The US Centers for Disease Control and Prevention issued initial travel warnings to pregnant women last week, adding eight more places to the list on Friday. The warnings now extend to:
Central and South America: Bolivia, Ecuador, Guyana, Brazil, Colombia, El Salvador, French Guiana, Guatemala, Honduras, Mexico, Panama, Paraguay, Suriname, Venezuela
Caribbean: Barbados, Saint Martin, Haiti, Martinique, Puerto Rico, Guadeloupe
Oceania : Samoa
Africa: Cape Verde
Category Archives: world
Officials in four Latin American and Caribbean nations have warned women to avoid pregnancy amid concerns over an illness causing severe birth defects.
North Korea confirms it has launched a ‘successful’ HYDROGEN BOMB test causing a 5.1 magnitude earthquake – as crowds cheer
North Korea this morning conducted a ‘successful’ hydrogen bomb test, Pyongyang has confirmed. The thermonuclear weapon triggered a massive 5.1 magnitude earthquake when it exploded at 10am local time on Wednesday at the Punggye-ri test site (right) in the north east of the country (center). It comes just weeks after leader Kim Jong-Un (inset) suggested his country had developed such a weapon, which is lighter yet even more powerful than other nuclear bombs. Crowds in N Korea cheered as news of the bomb’s detonation was announced (left). The successful detonation marks a major step in North Korea’s nuclear development and is bound to cause considerable anxiety to neighboring countries.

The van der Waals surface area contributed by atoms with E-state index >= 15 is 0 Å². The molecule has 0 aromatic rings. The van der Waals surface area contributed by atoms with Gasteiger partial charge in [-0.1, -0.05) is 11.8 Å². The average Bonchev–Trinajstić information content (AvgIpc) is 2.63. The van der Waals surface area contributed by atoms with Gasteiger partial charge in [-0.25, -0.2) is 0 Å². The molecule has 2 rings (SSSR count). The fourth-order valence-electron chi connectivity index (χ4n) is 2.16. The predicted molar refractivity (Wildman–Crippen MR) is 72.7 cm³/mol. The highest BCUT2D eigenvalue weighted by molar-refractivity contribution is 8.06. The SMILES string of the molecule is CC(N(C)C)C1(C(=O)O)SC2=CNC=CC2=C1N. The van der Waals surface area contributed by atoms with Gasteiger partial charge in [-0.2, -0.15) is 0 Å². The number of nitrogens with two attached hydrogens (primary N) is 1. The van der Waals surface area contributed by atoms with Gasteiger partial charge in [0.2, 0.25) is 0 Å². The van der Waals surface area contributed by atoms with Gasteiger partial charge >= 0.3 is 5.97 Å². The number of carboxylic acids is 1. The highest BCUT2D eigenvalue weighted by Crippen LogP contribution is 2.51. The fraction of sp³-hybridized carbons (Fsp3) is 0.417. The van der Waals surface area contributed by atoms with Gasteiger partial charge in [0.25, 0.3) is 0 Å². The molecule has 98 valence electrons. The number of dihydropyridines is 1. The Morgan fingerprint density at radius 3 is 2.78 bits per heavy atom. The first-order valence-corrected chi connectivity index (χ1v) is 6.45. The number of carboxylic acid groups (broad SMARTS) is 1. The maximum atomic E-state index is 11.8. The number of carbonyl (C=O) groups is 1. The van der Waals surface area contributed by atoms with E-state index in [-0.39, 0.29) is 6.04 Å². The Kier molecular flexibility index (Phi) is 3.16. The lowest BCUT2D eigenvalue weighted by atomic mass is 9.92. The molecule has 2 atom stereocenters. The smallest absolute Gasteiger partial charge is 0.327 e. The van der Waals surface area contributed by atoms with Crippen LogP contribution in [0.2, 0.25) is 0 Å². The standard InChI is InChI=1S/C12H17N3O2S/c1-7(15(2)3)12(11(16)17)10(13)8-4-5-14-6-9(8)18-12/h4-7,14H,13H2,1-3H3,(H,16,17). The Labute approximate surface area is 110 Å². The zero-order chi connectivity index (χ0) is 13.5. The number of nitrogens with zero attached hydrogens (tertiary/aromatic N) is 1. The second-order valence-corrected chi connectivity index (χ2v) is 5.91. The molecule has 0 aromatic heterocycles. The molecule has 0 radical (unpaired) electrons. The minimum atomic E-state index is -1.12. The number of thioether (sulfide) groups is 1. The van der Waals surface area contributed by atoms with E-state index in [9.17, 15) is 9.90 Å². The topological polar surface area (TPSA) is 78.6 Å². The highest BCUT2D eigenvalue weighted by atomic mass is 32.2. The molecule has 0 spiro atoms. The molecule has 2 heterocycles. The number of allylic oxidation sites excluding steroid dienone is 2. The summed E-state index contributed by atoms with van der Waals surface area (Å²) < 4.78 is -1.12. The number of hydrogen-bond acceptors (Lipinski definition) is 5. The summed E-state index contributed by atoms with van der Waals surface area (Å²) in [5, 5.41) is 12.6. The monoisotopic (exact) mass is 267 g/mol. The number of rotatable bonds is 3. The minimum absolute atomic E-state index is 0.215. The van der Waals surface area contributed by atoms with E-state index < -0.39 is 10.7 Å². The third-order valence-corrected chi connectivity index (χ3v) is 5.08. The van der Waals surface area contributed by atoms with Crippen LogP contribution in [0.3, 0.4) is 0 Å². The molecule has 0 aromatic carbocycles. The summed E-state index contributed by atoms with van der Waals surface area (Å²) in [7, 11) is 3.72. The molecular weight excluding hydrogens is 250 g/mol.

As a White House candidate, he took the bombast to new levels, taking on not just other politicians, but the media and anyone else who dared criticize him.
Here’s a look at 35 of Trump’s memorable feuds in 2015.
1. Jeb Bush
No one has suffered more from fighting Trump that Bush, the former Florida governor who, before Trump’s entry, was generally considered the GOP front-runner.
Trump memorably cast Bush as “low energy” and mocked his lagging poll numbers, saying he was inching farther from the center of the debate stages.
Bush and his allies have coalesced recently around slamming Trump as the “chaos candidate” in advertisements after the latest debate earlier this month.
2. Bill and Hillary Clinton
Trump had long been friendly with the Clintons, who were guests at his wedding. But he turned on Hillary after launching his presidential bid. Trump said the former secretary of State “caused so many deaths” during her tenure and called her recent mid-debate bathroom break “disgusting” while accusing her of playing
the “women’s card.”
Trump also said Hillary should be held accountable for Bill Clinton’s extramarital affairs. Clinton and her campaign has routinely called out Trump’s “penchant for sexism .”
If Trump and Hillary Clinton win their parties’ presidential nominations, this feud will go on for most of 2016.
3. John McCain